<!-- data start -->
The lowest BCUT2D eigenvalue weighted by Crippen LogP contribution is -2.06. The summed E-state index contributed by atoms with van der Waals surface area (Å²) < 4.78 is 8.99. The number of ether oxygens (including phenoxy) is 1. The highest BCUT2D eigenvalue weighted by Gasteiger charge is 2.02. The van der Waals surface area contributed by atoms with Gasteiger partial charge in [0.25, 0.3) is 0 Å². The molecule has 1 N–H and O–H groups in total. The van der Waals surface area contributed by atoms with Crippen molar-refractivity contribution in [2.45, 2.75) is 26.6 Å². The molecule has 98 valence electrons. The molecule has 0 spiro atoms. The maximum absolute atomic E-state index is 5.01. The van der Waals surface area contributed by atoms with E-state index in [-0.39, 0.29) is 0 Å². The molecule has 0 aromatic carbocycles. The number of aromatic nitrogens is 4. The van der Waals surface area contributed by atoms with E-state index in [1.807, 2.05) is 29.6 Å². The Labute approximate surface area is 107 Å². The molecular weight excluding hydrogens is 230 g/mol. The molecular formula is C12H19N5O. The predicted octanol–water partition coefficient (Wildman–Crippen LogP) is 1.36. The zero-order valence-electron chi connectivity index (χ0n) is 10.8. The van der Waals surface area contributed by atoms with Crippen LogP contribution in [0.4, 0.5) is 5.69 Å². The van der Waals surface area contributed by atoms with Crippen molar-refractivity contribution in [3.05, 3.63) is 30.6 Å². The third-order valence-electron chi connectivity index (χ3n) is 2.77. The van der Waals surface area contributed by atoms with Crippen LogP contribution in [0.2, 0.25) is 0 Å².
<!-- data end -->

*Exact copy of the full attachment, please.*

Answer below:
The lowest BCUT2D eigenvalue weighted by Crippen LogP contribution is -2.06. The summed E-state index contributed by atoms with van der Waals surface area (Å²) < 4.78 is 8.99. The number of ether oxygens (including phenoxy) is 1. The highest BCUT2D eigenvalue weighted by Gasteiger charge is 2.02. The van der Waals surface area contributed by atoms with Gasteiger partial charge in [0.25, 0.3) is 0 Å². The molecule has 1 N–H and O–H groups in total. The van der Waals surface area contributed by atoms with Crippen molar-refractivity contribution in [2.45, 2.75) is 26.6 Å². The molecule has 98 valence electrons. The molecule has 0 spiro atoms. The maximum absolute atomic E-state index is 5.01. The van der Waals surface area contributed by atoms with E-state index in [-0.39, 0.29) is 0 Å². The molecule has 0 aromatic carbocycles. The number of aromatic nitrogens is 4. The van der Waals surface area contributed by atoms with E-state index in [1.807, 2.05) is 29.6 Å². The Labute approximate surface area is 107 Å². The molecular weight excluding hydrogens is 230 g/mol. The molecular formula is C12H19N5O. The predicted octanol–water partition coefficient (Wildman–Crippen LogP) is 1.36. The zero-order valence-electron chi connectivity index (χ0n) is 10.8. The van der Waals surface area contributed by atoms with Crippen LogP contribution in [0.4, 0.5) is 5.69 Å². The van der Waals surface area contributed by atoms with Crippen molar-refractivity contribution in [3.05, 3.63) is 30.6 Å². The third-order valence-electron chi connectivity index (χ3n) is 2.77. The van der Waals surface area contributed by atoms with Crippen LogP contribution in [0.2, 0.25) is 0 Å².